After weeks, maybe even months of contemplation, you have finally decided to start therapy. Congratulations! It’s definitely a step in the right direction. You have probably struggled with questions like: Do I really need professional help? Is my problem big enough? Is my problem too complex? Will I have to take medication? What if it doesn’t help?
If this is your first time in counselling, the time till you start your first session is a mix of excitement, intimidation and anxiety. Knowing what to expect will help to put your mind at ease and also to make the most of your therapy sessions. Here are 10 things to keep in mind before your first counselling session:
Read about your counsellor’s credentials
Most counsellors and therapists have their own websites or a profile on an online directory (such as the ACT or Therapie in Berlin). Reading this helps in understanding their area of expertise (e.g. bereavement, depression, substance abuse, relationships, eating disorders, trauma). It is also helpful to know about the therapist’s approach and training (such as person-centred or cognitive-behavioural or psychodynamic therapy), license and membership to a professional body. Look for someone who is transparent about his/her qualifications and affiliation.
What you share stays confidential
All information shared by you during counselling sessions, including any forms you might fill out, is strictly confidential. Your counsellor will explain the limits to confidentiality during your initial session. These limits are in place to ensure your safety in case of any concerns regarding your safety – especially in the presence of suicidal thoughts. The counsellor will not disclose your identity or discuss your personal information without your permission.
Your counsellor cannot read your mind
Counsellors are trained to make observations based on your narrative and behaviour, but to get the most out of your sessions, be honest about your thoughts and feelings. The more you open up, the more value you will find in the process. There’s nothing that is ‘best left unsaid’ when it comes to therapy!
Talking about your feelings can be uncomfortable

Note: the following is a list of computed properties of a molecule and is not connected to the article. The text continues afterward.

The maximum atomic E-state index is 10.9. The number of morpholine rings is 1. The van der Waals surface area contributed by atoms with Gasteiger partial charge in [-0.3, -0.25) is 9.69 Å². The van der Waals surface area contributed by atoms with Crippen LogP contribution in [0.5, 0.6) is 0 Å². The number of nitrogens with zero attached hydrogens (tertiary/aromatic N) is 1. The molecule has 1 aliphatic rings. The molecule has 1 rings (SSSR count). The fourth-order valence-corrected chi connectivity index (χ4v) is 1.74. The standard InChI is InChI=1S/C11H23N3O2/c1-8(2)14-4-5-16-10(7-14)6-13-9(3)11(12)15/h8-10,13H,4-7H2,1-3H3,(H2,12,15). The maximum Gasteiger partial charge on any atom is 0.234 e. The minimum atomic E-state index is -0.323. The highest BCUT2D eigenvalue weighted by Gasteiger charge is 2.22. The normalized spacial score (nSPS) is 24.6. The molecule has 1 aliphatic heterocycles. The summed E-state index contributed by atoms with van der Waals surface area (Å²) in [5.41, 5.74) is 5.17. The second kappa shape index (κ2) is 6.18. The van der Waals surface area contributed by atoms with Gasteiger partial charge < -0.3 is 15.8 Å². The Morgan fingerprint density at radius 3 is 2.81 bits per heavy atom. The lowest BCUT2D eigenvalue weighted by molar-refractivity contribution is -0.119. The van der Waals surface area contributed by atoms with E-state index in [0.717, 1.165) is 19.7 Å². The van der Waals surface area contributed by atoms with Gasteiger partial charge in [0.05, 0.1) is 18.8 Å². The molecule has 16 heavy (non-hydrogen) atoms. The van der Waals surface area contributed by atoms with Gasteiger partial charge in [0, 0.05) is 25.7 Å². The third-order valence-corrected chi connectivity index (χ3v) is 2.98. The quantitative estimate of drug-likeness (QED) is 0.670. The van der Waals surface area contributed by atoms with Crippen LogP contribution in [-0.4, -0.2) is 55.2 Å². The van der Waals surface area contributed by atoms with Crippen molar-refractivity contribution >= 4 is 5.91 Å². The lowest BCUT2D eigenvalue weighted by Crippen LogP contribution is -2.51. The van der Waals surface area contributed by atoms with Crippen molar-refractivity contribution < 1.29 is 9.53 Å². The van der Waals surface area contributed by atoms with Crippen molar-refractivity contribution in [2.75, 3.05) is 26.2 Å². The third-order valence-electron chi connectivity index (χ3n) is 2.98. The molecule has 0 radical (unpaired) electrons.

Sometimes, talking about your feelings, past experiences, relationships etc. involves stepping out of your comfort zone and can give rise to some discomfort or anxiety. Usually, discussing these uncomfortable feelings with your therapist helps to move forward. However, you don’t have to talk about anything that feels overwhelming or are not ready to delve into.
Keep looking till you find a match
Your specific goal for seeking therapy may vary, but the larger end-goal is to be able to work through your issues in a safe, non-judgmental environment with a qualified professional. If you feel uneasy or that you are unable to connect with a particular therapist, don’t give up on the process. Try talking to your counsellor about your concerns and if you still feel the same way, don’t hesitate to find a new counsellor!
Ask questions, voice doubts
Don’t hesitate to ask questions during sessions. You don’t have to censor yourself or worry about the counsellor’s opinion. Feel free to voice your concerns without hesitation. You can talk about anything without worrying how it sounds or what the counsellor will think of you! Be curious, be inquisitive.
The therapeutic relationship between the client and counsellor is based on mutual trust and openness. If something doesn’t seem to be working for you, tell your counsellor about it. If you want more help with something or if a particular technique helps, let you therapist know.
Be Patient – It’s Not a Quick fix
Clients who come looking for an instant solution to their problems often leave counselling prematurely, before any real change can happen. To avoid such disappointment, remember that lasting change is a process that may require more time than you initially anticipated. This does not mean that you have to be in therapy for years, but it’s not a quick fix either!
Counsellors do not prescribe drugs
Irrespective of their approach, counsellors and psychologists cannot prescribe any medication. If you are looking for pharmaceutical intervention, you can consult a medical doctor such as a general practitioner or a psychiatrist.
Practice between sessions
Therapy is a place to unlearn unhelpful behaviours and learn new ones. Use the time between sessions to put new behaviours to practice. You might also find it useful to maintain a journal to record your thoughts and keep track of progress. This will help you in feeling prepared for your sessions and make the most out of the counselling hour.